Alvin Mills, who had once fallen victim to addiction himself, is now helping others on their road to recovery — which is an especially important task right now given the current health climate amid the COVID-19 pandemic.
Born and raised on the Blood Tribe reserve in southern Alberta, Mills was addicted to opioids and alcohol for the majority of his life. But after going through detox and treatment, he completely turned his life around and is now helping those going through similar challenges.
Mills says a significant portion of the homeless population dealing with addiction in Lethbridge is from the nearby Blood Tribe, which at 13,000 band members is the largest reserve in Canada.
Closures to fast food dining rooms in Lethbridge and elsewhere in Alberta have hit the vulnerable population particularly hard, as they often seek out these places for food, comfort, and even warmth.
“I really do wanna stress with this pandemic going on, everybody matters, no matter who you are, everybody should get the help and support that’s needed,” Mills said.
“For some of them, that might be their only meal for the day and they’re getting shooed away from everywhere,” he added.
“They’re running out of places to actually go and sit and relax and they’re always on the move.”
Fed up with lack of support, he started an organization in 2018 called the Foundation of Hope, in which he and others reach out to the at-risk and vulnerable population. He provides those in need with a meal, words and support, and when needed, help.
Mills highlights that fighting addiction only becomes more stressful during a pandemic. His nephew Donovan Day Chief is trying to get into a detox centre for the third time in an effort to overcome his illness, and is homeless right now.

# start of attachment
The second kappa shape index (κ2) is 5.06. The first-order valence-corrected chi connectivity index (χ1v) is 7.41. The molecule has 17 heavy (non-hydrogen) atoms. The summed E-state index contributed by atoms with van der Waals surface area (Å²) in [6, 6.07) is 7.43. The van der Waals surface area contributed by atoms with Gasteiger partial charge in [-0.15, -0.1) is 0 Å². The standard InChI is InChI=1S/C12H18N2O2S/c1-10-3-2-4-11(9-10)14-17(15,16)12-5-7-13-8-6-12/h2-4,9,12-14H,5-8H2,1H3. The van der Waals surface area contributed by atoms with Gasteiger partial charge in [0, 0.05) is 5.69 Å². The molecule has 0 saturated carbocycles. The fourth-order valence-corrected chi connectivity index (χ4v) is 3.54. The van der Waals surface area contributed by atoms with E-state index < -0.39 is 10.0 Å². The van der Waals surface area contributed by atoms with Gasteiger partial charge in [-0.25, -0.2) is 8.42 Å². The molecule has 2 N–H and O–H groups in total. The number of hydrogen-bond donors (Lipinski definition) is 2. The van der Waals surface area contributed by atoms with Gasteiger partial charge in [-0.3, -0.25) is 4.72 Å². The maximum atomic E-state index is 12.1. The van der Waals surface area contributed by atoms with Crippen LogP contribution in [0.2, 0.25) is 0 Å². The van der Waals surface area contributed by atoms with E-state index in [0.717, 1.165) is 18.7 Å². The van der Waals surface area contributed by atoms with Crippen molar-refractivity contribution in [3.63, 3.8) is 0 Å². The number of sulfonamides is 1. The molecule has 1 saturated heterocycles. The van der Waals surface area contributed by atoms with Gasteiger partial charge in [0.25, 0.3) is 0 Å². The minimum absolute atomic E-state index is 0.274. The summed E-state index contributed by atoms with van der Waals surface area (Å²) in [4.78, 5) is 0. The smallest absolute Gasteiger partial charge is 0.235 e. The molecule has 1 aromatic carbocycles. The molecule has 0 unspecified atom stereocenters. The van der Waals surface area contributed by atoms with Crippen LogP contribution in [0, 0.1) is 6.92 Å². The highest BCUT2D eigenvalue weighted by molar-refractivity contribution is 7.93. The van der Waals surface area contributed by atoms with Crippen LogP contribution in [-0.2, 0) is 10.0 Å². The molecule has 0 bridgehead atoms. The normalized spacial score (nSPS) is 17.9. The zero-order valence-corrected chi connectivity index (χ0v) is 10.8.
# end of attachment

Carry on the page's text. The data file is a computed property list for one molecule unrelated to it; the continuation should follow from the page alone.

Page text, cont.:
“You just gotta, you know, have a lot of willpower, and think of the positive outcome at the end — when you’re actually able to do what you’re trying to do or get over what you’re trying to get over,” Day Chief said.
The Blood Tribe reserve is ready with supports for anyone looking to return home, tribe administration communications spokesperson Pam Blood said.
“There has been no real call out for members to come back, but the thing is — that it may be their personal choice,” Blood explained.
“Emergency management is really working to be prepared in case tribe members decide to come back here and utilize the shelters or anything like that,” she added.
For those who choose to stay in Lethbridge despite the pandemic, Mills says his work supporting his fellow community members will go on.
As he helps people during his spare time, Mills wants more done. He hopes for the government’s support with the creation of an aftercare facility, which he says is crucial for recovery and which he wants his organization to spearhead.
He says knowing from experience, many who make it out of treatment need that extra boost and direction to make the transition back into society and the working world. He said the option is currently not available. He’s looking for community and government support.
— With files from Chris Chacon, Global NewsView link »